The emphasis on the text serves one function. This is to detract from the personality of the person pronoucing a judgment as the source of the law. Hence, when in reality, however, different personalities -- whether as academic jurists or as judges, as a university sheikh ul islam or government appointed mufti as in the case of Egypt -- pronounce different interpretations of the same text, then there is the possibility that the personality becomes the source of the law, and the text becomes secondary. This of course worries jurists because this can undermine the primacy of the text as the source of law. It is believed to be important to keep the primacy of the text to serve what is thought to be one of the functions of law, which is to avoid arbitrariness. This concern is of equal importance in our European legal systems as in contemporary Islamic legal systems. So if there arises different interpretations of the text, jurists start searching for the source of this difference in the hope of eliminating it and thus eliminating the danger of arbitrariness. The difference they might find lies in the text itself. It is simply unclear, for example. The difference might in fact lie in the personality of the legislators or the judges. If the text is at fault, it will be changed. If the person is at fault, then the legislator or the judge will be substituted. At this point we see a divergence between the Islamic legal approach and the so-called secular Euro-approach. While the Islamic legislature can change the text of the legislated law, and this occurs in fact, such as amendments to family law codes in Tunisia, Egypt, Pakistan, etc., it cannot change the Quranic text which are named in the legislated law as supplementary text sources. From a legal point of view this is not really a very serious problem. This is because no text that serves as a source of law is regarded by jurists as a self-contained text in itself. That is to say, that each text contains references in it to something else outside it. The reader of the text has to go outside the text to other sources of information in order to understand what the text means. These other sources are primarily what we call sociological norms or phenomena, public morality and the general sense of what constitutes fairness. For example, when the German constitution refers to the protection of marriage, the courts have used the religious Christian norms to understand the phenomenon of marriage that exists outside the text. Marriage is a union rooted in the Christian norm of monogamy, although the word monogamy is not mentioned in the Constitution. Another example from British jurisprudence: As 7 sailors shipwrecked at sea and found themselves in a few days without provisions, they murdered one of their fellow sailors and ate him in order to stay alive. When rescued they were prosecuted for murder. The British courts found the sailors guilty. The reason was that this was morally so outrageous that it warranted punishment, even though the penal law regulating murder and self-defence had no reference to moral outrage. Or when we examine the Quranic text regulating polygamy, we see that there is reference to a psychological phenomenon, namely, just treatment in relation to the ability of the man to act equally to all his four wives. On the basis of this reference to the psychology of husband/wife relationships, the Tunisian executive Bourguiba convinced the legislature to abolish polygamy. This has also served in other countries such as Egypt to justify a law whereby the husband is obliged by what is known as Jehan Sedat's reformist law to at least inform each of his wives that they have co-wives. Other contemporary jurists have emphasized the references in the same Quranic text to demographic phenomena, namely, if there are too many women because of war, for example, then men being in the minority should take on extra responsibility by marrying more than one wife, just as this was proposed by a Protestant pastor after the war here in Germany. This demographic reference in the Quran, as some contemporary jurists point out, can also be taken to imply that if there comes a time when there is a surplus of men, then the woman will have to care for more than one man. But if most of the time the demographics are balanced by and large equally between men and women, then polygamy does not have to be permitted. On this basis most Islamic countries where the demographics allow it could follow the example of Tunisia by suspending the man's right to polygamy until such time that the demographic conditions require otherwise. At this point I repeat, the above cited examples are given to show that the fact the Quranic text as a source of law - even when found to be a source of difference of opinion -- cannot be changed does not pose a legal problem per se.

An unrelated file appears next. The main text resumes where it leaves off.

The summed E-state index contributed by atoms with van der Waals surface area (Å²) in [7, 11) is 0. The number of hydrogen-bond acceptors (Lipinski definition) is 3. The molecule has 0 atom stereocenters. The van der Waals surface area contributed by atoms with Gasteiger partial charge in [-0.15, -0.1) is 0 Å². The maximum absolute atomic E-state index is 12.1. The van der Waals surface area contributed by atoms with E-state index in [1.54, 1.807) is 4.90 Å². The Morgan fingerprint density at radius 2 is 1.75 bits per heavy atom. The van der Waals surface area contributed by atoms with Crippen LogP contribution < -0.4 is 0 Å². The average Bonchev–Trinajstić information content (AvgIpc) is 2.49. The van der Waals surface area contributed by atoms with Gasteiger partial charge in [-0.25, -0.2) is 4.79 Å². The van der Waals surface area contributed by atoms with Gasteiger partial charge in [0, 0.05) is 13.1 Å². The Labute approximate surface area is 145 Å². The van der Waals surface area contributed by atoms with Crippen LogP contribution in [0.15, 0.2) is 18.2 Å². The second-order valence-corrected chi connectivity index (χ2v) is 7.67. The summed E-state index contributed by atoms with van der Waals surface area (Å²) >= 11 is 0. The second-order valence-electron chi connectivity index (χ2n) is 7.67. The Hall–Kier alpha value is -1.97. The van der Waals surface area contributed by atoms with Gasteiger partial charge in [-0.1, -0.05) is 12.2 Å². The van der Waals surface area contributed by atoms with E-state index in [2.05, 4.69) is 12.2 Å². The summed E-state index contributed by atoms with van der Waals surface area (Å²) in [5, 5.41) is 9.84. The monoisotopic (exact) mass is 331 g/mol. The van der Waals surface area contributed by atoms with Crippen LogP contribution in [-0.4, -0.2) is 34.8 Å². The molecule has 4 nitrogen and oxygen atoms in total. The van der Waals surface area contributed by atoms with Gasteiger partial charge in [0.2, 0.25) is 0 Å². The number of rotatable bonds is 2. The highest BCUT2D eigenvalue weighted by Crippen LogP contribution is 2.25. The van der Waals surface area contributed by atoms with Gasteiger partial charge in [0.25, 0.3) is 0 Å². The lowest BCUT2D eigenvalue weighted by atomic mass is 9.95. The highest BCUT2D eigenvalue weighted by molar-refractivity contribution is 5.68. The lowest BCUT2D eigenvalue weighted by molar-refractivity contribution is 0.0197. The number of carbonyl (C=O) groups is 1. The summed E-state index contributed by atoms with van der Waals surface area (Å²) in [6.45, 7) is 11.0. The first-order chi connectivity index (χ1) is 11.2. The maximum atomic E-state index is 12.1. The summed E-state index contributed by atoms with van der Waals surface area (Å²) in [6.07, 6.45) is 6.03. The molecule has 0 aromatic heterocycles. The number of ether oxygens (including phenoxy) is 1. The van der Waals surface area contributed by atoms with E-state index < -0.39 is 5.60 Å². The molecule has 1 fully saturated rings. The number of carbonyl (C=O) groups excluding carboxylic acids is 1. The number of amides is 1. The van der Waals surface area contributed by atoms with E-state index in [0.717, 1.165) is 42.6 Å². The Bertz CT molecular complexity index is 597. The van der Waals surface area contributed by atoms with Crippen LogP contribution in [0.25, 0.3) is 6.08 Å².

Now to return to our point above, that when the source of the difference in opinion lies not in the text itself, but in the personality of the legislator or judge interpreting the text, then the person has to be removed and replaced by those who will conform to one authoritative interpretation of the text. Certainly this is a phenomenon that happens in any legal system. In the USA as in Germany, when there is a change of government and there is a vacancy in the constitutional court, the person selected will reflect the politics of the new government. In the contemporary Islamic world, I observe that the Islamic extremists are overemphasizing the difference in personality as the source of difference understandings of the unchanageable Quranic text even though it is said that they rest solidly on the foundation of the Quranic text. A good example of this overemphasis on the personality of the judge can be found in Egypt. A few years ago judges under pressure from the Islamic extremists to prove their Muslim identity and faith were issuing criminal judgments ordering the cutting off of the hand of a theft on the basis of the Quranic text alone. They ignored the legislated penal law texts until the Egpytian government reprimanded them and brought them under control just as they are trying to contain the extremists. This, from a legal point of view that upholds the primacy of the text and the references to phenomena outside the text that are necessary to undertake the hermeneutics of the legal text, is particulary disturbing. The Islamic extremists are imposing the infallibility of the basic Quranic text on interpretations of the text. In effect a human interpretation is being made infallible. This can be taken as a blasphemy. Only God's Word is infallible, not a human interpretation of it, as Ibn Malik, the founder the Maliki school of law prevalent in North Africa, unsuccessfully tried to make clear to the political ruler at the time. This emphasis on the infallibility of the human interpretation is also underming the uniqueness of the Islamic identity , which the extremists believe they are stressing. They could be said to be emulating the notion of infallibility propagated by the European Roman Catholic Pope.